Putting aside the fact that the release of the film was delayed for six months to allow for seven weeks of reshoots, and the fact that not one, not two, but possibly three writers have taken a crack at penning a suitable ending, it seems that WWZ suffers from communication failures as well. Vulture is reporting that Pitt is no longer on speaking terms with Forster, and this with three weeks remaining in reshoots. Apparently, Foster was never Pitt’s first choice for director in the first place, but was talked up by Pitt’s producing partner DeDe Gardner to be the right man for the film.
Now the budget is inching past the $170 million mark, tempers on set are reported to be frayed with director and star not talking to each other, and what was once touted as possibly being one of the studio’s prestige pictures for year end is perceived as a frightful mess that will be lucky to arrive in theaters even remotely coherent. Perhaps Foster, whose sole big budget credit previous to WWZ was Quantum of Solace, should start steering clear of studio tentpoles.
More news as it will surely develop.
Source: Cinema Blend
Disney’s The Lone Ranger had a rocky road through development as the studio insisted deep cuts to the budget before it was greenlit. The Gore Verbinski-directed film starring Armie Hammer as the titular hero and Johnny Depp as his sidekick Tonto finally got rolling earlier this year, but now it seems that there’s some cash flow issues for the troubled production as it moves forward in New Mexico.
The Hollywood Reporter is saying that once again The Lone Ranger is facing production trouble. Principal photography began on February 28th but the shoot is dragging on because of severe wind and dust storms that keeping hitting the outdoor sets. Now weeks behind schedule, the film’s budget is ratcheting back up to the $250 million mark, the plateau that Disney balked at when Ranger was in pre-production.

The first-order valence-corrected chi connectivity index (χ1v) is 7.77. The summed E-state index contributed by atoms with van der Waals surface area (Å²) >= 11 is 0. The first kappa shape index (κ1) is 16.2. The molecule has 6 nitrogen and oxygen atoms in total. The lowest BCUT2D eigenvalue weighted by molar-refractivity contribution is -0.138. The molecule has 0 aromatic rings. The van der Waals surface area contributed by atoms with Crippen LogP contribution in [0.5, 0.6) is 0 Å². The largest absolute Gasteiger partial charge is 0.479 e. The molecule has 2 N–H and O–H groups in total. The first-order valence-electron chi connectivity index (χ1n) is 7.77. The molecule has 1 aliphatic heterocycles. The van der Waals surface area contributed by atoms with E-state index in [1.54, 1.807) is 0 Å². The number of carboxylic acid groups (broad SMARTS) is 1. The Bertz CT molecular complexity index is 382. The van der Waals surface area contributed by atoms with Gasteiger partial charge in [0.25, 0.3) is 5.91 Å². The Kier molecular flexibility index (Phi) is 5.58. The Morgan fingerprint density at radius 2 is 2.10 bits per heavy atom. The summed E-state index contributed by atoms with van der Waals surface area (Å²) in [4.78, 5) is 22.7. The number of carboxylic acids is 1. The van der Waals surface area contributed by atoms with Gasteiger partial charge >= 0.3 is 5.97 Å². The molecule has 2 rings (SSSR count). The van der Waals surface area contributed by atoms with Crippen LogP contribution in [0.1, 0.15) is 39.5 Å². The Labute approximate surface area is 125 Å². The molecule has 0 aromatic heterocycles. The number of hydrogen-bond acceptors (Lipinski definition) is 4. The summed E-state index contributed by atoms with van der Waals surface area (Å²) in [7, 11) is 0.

Now the film’s backers are forcing Verbinksi to make more cuts and do on-set rewrites to attempt to bring the budget back under control. The situation is rather financially dire as shooting is expected to continue until August, and then the rush will be on to make sure that the film makes its July 3rd, 2013 release date.
But despite that, once advertising and publicity costs are factored in, the total budget will likely exceed $300 million, meaning that the film will have to make in excess of $800 million at the box office to be successful. Considering that we’re talking about a classic cowboy tale like The Lone Ranger, will the film be able to make that much back? Doubtful, but who would have thought that Verbinski could have turned a series of Pirate movies into a billion dollar franchise?
More news as it develops.
Source: Cinema Blend
With over $700 million in the bank, you’d think that The Avengers was a hit with just about everyone. Not so. One group is not pleased with Earth’s Mightiest Heroes for a throwaway gag one its members says in the course of the film.
The group in question is America’s adoptees.
If you seen The Avengers, then you already know where this is going. In one scene, Bruce Banner is talking smack about Loki’s mental capacity, to which Thor remarks that Loki’s still an Asgardian and deserves, at least, a degree of respect. When Black Widow mentions that Loki’s “killed 80 people in two days,” Thor retorts, “He’s adopted.”
The crowd laughs, but not all of them. America’s adopted kids are mad as hell, and they’ve started a petition to demand an apology from Disney:
“Sooo..according to your scriptwriter, the fact [Loki] was adopted is the reason he is a bad guy!
Being adopted is NOT something to use for the butt of jokes! Marvel, immediately cease using adoption as the butt of jokes AND issue a public apology to the adoption community!”
Really? A petition? Sigh. Of course when something’s really, really successful everyone tries to latch their cause or issue on it. I’m guessing the orphans of America are just trying to make some noise for their orphan agenda…